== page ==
People appeared to heed the advice of public health authorities in December by avoiding holiday parties, wearing masks, and keeping spaced apart from others, behavior that may have mitigated the current pandemic surge, according to a new study by researchers from Northeastern, Harvard, Northwestern, and Rutgers.
“It was plausible that we would see a big spike in proximity driven by the holidays, and it simply wasn’t the case,” says David Lazer, university distinguished professor of political science and computer and information sciences at Northeastern, and one of the researchers who conducted the study. “It did surprise me somewhat.”
Thirty percent of respondents surveyed between mid-December and mid-January reported attending Christmas or New Year’s Eve parties, the national online study of 26,000 U.S. residents found. Researchers didn’t have a comparable pre-COVID baseline figure, but “we suspect that it would be substantially higher,” they said in the report.
Greater mask-wearing, more distancing, and other improved personal behaviors reported in the study “will make things better than they would have been,” Lazer says.
But, he adds, “it’s not enough, especially once the new variant kicks in.”
The findings come as a more contagious strain of the coronavirus, first identified in Europe, begins to appear in the United States. The U.S. is experiencing the highest coronavirus case tally in the world at 23 million, and the highest death toll at almost 400,000, or more than a fifth of the global total. Infections, hospitalizations, and deaths are on the rise in many parts of the country.
In the survey, 40 percent of national respondents said that they visited a gym, bar, church, or restaurant in early January where others were present, down from a peak of 45 percent in late October.
“The good news is that, according to this crucial metric of social distancing, there has been substantial improvement since late October,” researchers wrote in the study. “The bad news is that, for all groups sizes considered, reports of indoor proximity are still roughly double what they were in late April” when lockdowns were in effect.
Researchers asked questions such as, “Were you in a room with other people in the prior 24 hours?’ They found a steady decline in participants who reported being in groups as small as five people and as large as 50 or more.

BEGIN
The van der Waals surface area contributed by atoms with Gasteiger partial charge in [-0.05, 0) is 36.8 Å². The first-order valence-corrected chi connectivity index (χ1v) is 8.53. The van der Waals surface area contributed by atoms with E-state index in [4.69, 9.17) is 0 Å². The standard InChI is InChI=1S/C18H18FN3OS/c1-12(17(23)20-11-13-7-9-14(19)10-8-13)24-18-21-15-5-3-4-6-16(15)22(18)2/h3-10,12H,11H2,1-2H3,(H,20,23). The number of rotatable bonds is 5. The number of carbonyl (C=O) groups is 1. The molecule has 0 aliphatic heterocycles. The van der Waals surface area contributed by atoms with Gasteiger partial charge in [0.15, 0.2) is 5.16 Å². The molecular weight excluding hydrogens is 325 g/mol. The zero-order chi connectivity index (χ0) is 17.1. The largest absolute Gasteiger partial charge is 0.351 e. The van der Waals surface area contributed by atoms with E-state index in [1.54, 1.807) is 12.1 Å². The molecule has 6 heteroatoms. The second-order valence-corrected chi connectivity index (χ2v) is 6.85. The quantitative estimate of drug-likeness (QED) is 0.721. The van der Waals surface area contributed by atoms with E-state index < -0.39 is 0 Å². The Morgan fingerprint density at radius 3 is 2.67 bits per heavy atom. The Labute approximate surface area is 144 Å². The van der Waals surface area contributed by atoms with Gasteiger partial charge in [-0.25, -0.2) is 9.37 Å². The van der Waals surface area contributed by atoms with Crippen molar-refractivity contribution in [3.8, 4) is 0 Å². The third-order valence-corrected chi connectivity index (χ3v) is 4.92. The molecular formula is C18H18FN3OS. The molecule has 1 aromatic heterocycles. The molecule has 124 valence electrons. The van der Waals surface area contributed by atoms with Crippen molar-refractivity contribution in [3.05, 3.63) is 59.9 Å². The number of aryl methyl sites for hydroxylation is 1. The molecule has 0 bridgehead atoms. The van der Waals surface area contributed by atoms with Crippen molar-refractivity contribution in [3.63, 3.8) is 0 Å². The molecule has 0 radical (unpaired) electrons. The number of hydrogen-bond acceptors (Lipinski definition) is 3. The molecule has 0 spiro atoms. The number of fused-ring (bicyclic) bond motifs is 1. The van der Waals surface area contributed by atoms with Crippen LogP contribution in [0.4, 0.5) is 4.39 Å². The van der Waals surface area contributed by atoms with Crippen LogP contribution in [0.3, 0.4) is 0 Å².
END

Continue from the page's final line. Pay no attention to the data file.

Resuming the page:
Group gatherings with people in close proximity to one another, researchers noted in the study, create conditions for super-spreading events.
But the findings come with a caveat, Lazer points out. The survey didn’t capture proximity patterns such as large numbers of passengers on a plane, for example.
Still, “the findings were certainly notable,” Lazer says.
In addition to improvements in limiting close contact with others and avoiding crowded places, researchers also noted an uptick in mask-wearing. All three activities improved by 4-5 percentage points since October.
Hand-washing, however, declined, most likely as a result of federal guidance that the coronavirus primarily spreads through respiratory droplets, and less commonly through touching surfaces, researchers noted.
Some parts of the country are doing better than others when it comes to pandemic-related behaviors to thwart the virus, the report shows.
Residents of California, Connecticut, New York, and the District of Columbia outperformed the national average of those who say they avoid close contact with others, stay away from crowded places, wash hands frequently, and wear masks. Residents of Iowa, Idaho, Montana, and North Dakota, by contrast, underperformed, the survey shows.
“We’re not doing enough to bend the curve in most places in this country,” says Lazer, “but the good news is that we have substantially pulled back in our behaviors that would spread the disease.”
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